Level flight by FW P.97 Triebflugel


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1 May 2007
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I have always wanted to know, how lift was supposed to be generated for level flight of Focke-Wulf Triebflugel. If they are shown in artworks in level flight, the take off and landing rotor blades generate both, thrust and lift (the latter as wings in the less perverse desings). But lift cannot be generated this way, while the falling blade would generate a positive lift indeed, the ascending one would generate the negative lift. Were the blades intended to be stopped at this mode, and set at high angle of attack?
The whole concept of this machine looks absurd to me anyway.
I think, the principle is just the same as in a helicopter, where the rotor (or
better the rotation plane) is tilted slightly forward to produce a forward motion.
As the rotating wings couldn't be tilted and AFAIK there was no possibility to
achieve a cyclic pitch, the rotation axis of the wings, and so the whole aircraft
would have to be kept at un upward angle for forward flight. ???


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I understand (more or less) the whole idea of transition into the level flight Jemiba, but I cannot see how lift was supposed to be generated in level flight. See attached my rough sketch.


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mattrix said:
I understand (more or less) the whole idea of transition into the level flight Jemiba, but I cannot see how lift was supposed to be generated in level flight. See attached my rough sketch.

Thrust is generated by the whole rotating wing assembly much like a regular propellor, just very large. When flying straight and level, it would fly at some angle of attack... with the result being that most of the trust was directed aft, but some down. To maintain level flight, forward thrust (X) must equal drag, and lift (Y) must equal weight. Simple vector math will tell you at what angle of attack you must fly if you produce a certain amount of thrust and weight so much.

Additionally, the fuselage will also produce lift if it is flown at some angle of attack, so you have to add that in as well.

If you fly *directly* into the wind, you're going to drop, as there'll be no net lift.


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Thank you guys for your explanation (I was not trolling here). So it is impossible to show on my sketch the components generated by the airscrew which would contribute to the lift. There will not be any in this view as my sketch simply does not show the Triebflugel viewed along the flight direction. The whole machine is rather small but the propeller - enormous, so slight tilting in level flight would suffice to balance the weight and assure stable flight.
As for vertical to level flight transition, the whole rotor disk was to be tilted probably the same way as in Lockeed XFV-1 or Convair Pogo, by deflecting rotor downwash by the empennage.
Would the Triebflugel develop any radial lft, like the Curtiss X-19?

I am afraid I was too quick to subscribe to your explanations. Still the whole idea of Triebflugel seems to me unfeasible, no matter how elegant (in its simplicity) it appered at first glance. That jet tip-driven rotor/propeller with moderate disc load, would probably work fine at ascent or hover, but would not as a, more or less, regular propeller - It would generate enormous drag making the whole propeller just inefficient.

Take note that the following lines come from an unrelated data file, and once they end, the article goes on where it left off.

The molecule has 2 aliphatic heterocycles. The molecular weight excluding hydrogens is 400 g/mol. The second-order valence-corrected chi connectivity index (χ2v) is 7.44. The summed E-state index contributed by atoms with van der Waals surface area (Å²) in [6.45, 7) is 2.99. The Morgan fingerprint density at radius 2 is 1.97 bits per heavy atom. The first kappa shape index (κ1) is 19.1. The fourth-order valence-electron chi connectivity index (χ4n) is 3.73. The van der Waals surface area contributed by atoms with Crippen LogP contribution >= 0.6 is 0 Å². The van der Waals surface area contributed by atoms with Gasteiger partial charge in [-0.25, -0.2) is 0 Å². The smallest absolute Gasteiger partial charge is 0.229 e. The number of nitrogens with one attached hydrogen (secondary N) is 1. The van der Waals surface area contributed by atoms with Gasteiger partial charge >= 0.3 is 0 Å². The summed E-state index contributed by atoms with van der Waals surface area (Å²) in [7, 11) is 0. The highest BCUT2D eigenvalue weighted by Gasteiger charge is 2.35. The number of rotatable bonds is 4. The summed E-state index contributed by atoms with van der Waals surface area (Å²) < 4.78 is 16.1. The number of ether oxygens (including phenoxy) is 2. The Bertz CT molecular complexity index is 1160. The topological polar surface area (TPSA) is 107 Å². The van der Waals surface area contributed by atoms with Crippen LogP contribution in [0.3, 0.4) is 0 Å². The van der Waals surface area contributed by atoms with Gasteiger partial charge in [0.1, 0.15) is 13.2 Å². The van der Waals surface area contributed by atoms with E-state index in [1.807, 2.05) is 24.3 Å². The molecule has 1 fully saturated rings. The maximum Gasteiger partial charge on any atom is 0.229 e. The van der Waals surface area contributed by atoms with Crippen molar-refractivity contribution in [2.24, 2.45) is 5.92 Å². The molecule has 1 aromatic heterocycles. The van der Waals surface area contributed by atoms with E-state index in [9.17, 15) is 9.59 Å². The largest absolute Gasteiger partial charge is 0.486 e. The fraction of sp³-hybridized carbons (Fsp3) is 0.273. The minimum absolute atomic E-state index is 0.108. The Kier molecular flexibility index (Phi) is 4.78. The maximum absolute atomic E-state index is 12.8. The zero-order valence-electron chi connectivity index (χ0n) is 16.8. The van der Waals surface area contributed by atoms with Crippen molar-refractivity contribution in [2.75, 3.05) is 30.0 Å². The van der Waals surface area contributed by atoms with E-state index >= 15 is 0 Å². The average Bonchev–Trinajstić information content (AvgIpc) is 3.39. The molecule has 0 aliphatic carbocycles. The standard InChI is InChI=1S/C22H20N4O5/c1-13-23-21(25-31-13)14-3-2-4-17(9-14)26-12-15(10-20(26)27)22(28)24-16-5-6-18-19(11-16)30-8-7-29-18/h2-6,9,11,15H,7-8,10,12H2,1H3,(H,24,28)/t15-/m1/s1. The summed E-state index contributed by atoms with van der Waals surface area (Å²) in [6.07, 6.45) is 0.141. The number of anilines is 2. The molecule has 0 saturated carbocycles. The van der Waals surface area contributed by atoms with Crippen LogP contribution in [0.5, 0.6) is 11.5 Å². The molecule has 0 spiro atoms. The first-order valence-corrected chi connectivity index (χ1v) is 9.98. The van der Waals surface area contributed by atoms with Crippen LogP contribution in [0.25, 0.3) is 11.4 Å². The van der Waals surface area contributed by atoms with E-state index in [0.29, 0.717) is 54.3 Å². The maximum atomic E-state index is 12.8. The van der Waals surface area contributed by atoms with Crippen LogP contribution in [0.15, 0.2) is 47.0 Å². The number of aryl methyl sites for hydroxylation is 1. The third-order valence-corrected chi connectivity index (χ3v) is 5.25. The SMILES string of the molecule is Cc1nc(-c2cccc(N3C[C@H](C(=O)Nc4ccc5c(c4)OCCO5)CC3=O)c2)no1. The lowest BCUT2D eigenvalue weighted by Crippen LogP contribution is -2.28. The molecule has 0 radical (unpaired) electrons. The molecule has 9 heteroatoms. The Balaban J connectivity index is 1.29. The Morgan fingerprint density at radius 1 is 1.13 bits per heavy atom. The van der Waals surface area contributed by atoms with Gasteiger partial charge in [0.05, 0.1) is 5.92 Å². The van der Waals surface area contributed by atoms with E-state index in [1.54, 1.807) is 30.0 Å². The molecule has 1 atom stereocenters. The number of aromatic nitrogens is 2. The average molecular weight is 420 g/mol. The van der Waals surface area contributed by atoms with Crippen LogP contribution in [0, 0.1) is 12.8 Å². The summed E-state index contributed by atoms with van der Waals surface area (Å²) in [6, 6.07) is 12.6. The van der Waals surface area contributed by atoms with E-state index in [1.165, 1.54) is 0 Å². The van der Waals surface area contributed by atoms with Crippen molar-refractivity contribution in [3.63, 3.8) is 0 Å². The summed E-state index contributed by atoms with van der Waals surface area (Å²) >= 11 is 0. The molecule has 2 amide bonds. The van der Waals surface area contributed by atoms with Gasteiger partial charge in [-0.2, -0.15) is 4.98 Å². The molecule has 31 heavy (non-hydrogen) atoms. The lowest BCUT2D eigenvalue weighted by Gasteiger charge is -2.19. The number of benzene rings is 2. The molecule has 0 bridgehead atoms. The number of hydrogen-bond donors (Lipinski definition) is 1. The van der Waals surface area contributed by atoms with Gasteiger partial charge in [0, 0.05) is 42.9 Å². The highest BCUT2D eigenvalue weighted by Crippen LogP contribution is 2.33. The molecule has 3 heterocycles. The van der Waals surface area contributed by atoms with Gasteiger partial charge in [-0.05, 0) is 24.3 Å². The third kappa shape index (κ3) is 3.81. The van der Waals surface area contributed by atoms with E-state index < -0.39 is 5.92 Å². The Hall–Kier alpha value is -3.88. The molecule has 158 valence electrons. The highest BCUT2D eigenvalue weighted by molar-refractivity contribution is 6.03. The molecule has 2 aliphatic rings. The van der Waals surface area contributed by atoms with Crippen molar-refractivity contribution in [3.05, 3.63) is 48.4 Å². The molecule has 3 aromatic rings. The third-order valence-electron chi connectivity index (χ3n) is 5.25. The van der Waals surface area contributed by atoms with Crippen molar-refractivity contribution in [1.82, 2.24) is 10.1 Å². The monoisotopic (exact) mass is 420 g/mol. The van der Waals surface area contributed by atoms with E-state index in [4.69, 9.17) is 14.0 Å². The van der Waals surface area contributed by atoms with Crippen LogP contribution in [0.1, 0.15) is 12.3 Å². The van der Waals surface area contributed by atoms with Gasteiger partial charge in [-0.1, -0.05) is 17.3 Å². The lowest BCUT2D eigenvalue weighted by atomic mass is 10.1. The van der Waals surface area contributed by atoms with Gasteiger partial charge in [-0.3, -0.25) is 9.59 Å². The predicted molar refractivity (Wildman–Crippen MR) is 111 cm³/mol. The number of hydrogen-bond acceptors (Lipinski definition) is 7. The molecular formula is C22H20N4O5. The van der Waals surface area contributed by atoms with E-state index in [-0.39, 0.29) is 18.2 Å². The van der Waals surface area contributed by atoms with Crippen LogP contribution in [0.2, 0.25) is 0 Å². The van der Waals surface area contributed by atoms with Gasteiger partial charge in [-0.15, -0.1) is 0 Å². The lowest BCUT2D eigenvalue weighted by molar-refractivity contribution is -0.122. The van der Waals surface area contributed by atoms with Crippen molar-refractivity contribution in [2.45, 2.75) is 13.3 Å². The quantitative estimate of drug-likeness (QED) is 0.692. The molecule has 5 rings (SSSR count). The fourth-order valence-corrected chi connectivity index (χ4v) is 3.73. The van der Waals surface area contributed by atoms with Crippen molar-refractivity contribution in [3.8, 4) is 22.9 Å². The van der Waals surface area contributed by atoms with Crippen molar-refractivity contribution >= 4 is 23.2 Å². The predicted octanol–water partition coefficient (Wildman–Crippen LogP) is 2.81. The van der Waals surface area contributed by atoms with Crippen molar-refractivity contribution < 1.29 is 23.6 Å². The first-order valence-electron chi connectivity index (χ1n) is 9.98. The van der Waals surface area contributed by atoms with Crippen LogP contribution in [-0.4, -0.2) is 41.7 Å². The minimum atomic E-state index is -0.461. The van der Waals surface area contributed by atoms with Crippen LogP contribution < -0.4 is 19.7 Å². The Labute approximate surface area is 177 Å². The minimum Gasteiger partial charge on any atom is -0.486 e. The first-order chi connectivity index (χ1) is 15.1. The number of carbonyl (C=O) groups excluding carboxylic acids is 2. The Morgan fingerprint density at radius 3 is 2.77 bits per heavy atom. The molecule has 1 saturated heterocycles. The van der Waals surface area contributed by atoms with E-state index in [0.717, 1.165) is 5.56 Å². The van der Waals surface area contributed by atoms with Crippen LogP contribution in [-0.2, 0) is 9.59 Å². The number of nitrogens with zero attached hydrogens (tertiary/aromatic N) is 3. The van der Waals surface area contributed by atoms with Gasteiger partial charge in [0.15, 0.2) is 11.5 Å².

Few days ago I have found a picture posted by Justo Miranda (cannot find it now) of the Triebflugel at level flight. The rotor blades were pictured stopped in a feathered, inverted "Y" position so as to have the tip jets operating aligned (as in any jet plane). What bothers me this time is the asymmetric lift generated by rotor blades/wings due to e.g. geometric twist of the blade.
Does anybody know if they did foresee for the Trieblugel to be flown level in two alternative modes (propeller/jet)?

Many German VTOL concepts were further researched during the post-war period, but I have never seen any continuation of the Triebflugel concept, maybe because of this flaw.
Can you name your source for the designation FW P.97? It´s totally new for me...
Can you name your source for the designation FW P.97? It´s totally new for me...

It is embarrasing dear Maverick, but I cannot be very helpful in this matter. I am sorry. The only source of information on Triebflugel for me is something as patently unreliable as internet.
When I started collecting pieces of data on Triebflugel, it took considerable time for me (at least 2 years), to finally get this P-number (do not know where from though). So I am absolutely prepared to admit that it is a false designation.
Sorry for reviving this old thread, but here http://www.secretprojects.co.uk/forum/index.php/topic,21466.msg212084.html#msg212084
Martin provided us with a link to a dedicated Triebflüger site ( http://paralympic-ph.com/germanvtol/tribflugfolder/triebf.html),
stating "There was some speculation by other authors that the wings could be tilted in flight. Take-off would be accomplished by tilting
the wings (blades) to a +3 degree angle. Once in level flight the blades would gradually be angled until reaching 90 degrees, thus transforming
the blades into wings for level flight."
Can anybody tell me a concrete source for that ? Furthermore, on that site a prone position for the pilot is mentioned. That would be new
to me, AFAIK the pilot was seated in a normal position.

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